An earlier FP4 project (DISC II) had proposed a cargo black box as a means of tracking and tracing a ship's route in a way that is impossible to forge. While it was developed within the specific context of fraud in agriculture refunds and food aid transport, an extended concept is seen as a valid and reliable tool to reduce all customs and administratives process in short sea shipping.
S-CBB aimed to accelerate the adoption and use of telematics applications for preventing fraud in export activities. It aimed at demonstrating that the use of modern telematics applications can provide proof of dischargement of goods. This will be done by minimising administrative procedures and guarantying integrity of operations.
S-CBB's specific objectives have been to:
- Enable, protect and secure human intervention in the automated chain of information;
- extend the system specification to the broad range of all exchange within the EC waterways;
- design a generic tool to improve maritime transport by easing administrative procedures and making them more efficient; and
- propose solutions in terms of regulation and standardisation for implementing such a system.
S-CBB planned to come up with a telematic tool that could replace existing processes in maritime transport, thus helping to define a framework for new customs regulations. The idea behind the project has been to contribute in making sea transport in Europe more efficient, with consideration of technological and procedural solutions in the context of wider user requirements, by implementing a maritime 'TIR' system.
The approach was to:
- Study the detailed process of exporting goods from EC to third countries as well as good door to door transport operations in which short sea shipping is a main issue; and
- develop, improve and validate methods to improve transport efficiency, reduce administrative and financial costs for the different parties, and keep the technology and know-how ahead of fraud intentions.
- Analysed the existing chain of information in maritime transport which led to the definition of blocking nodes in the chain and to the identification of all administrative processes that could be avoided, reduced or improved;
- specified the functions required to acquire, enter, store and secure data with a focus to the requirements of a multipurpose business platform as well as to the different interfaces that need to be developed;
- set the legislative framework for the technology developed as well as for the concept it carries, i.e reducing administrative and customs processes and setting up new customs regulations based on telematics means through
- analysis of current regulation that defines the administrative processes in door-to-door transport as well as in international transport,
- elaboration of a homogenous standard of processes, including the technical elements for the various components of the system,
- definition of legal, normative and responsibility scope,
- standardisation of the professional equipment to be used; and
- developed the functional architecture of a secured cargo black box application which allows tracking and tracing of vessels at all times, however, not only providing the exact route followed by ships but allowing also to compare their speed with the normal average, thus being able to detect any situation that would not be normal, such as the unloading of cargo at sea; the S-CBB architecture hence comprises:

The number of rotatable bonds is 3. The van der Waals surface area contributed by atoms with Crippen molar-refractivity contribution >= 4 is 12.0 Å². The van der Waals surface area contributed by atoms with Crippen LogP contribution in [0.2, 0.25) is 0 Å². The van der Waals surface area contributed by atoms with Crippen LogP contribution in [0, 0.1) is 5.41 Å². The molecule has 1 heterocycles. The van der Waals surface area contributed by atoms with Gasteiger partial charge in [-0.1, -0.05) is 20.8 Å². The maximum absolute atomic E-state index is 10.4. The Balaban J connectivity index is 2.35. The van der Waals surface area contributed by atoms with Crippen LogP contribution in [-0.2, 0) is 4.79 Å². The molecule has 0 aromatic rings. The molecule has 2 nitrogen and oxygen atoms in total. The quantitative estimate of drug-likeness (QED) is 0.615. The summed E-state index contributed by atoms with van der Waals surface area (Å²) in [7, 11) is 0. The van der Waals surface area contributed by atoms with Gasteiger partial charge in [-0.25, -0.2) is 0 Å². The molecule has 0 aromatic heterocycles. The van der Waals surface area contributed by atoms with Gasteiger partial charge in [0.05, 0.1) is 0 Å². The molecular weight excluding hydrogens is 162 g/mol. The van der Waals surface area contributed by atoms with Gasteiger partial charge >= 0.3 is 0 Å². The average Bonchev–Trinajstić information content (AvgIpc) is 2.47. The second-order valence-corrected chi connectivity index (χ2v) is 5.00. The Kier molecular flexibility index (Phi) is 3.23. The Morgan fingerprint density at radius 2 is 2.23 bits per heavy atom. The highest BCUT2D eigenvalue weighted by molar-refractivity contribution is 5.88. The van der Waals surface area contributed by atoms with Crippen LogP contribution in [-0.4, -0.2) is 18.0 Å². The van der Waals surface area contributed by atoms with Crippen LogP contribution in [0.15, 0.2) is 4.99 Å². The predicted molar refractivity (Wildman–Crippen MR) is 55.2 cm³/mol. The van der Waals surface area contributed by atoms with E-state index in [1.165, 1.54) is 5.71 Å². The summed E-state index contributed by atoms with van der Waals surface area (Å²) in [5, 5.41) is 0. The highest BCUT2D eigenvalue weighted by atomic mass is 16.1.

- a reliable transmitter to localize ships and supply information on transport of the goods,
- identification and certification software to confirm goods delivery,
- a processing centre (or remote data operations centre) for processing data to be send,
- a platform (S-CBB server) to distribute and exchange data to end-users,
- a security management entity to cover all security aspects of the system, based on modern satellite, Internet and biometric technologies integrated into a data acquisition chain operating automatically and reliably in near real-time.
The S-CBB system should be made compulsory for all movements of goods within the EU and for exports of goods to third countries when the payment of EU refunds is involved. This would result in an increased safety of the vessels. It would also be of great interest to the insurance companies as they would be in a position to monitor cargo and to receive alerts whenever something abnormal occurrs at sea. Eventually, the system would be more acceptable to ship captains and crew due to the fact that it would be complying with legislation and not just targeting particular vessels.
Legally such a system is drawing on international initiatives and recommendations from organisations such as IMO, EC, ITU, WTO, etc. In fact, these organisations are in a position to accept suggestions from research projects that would benefit the EU, e.g. in the areas of security, economics and the environment. Thus, the benefits of the S-CBB concept should clearly be communicated among all stakeholders.
No results directly relevant to this theme. However, please note that some findings relevant to the project's key theme (Safety and Security) are generically applicable.
No policy implications directly relevant to this theme. However, please note that implications for the project's key theme (Safety and Security) are generically applicable.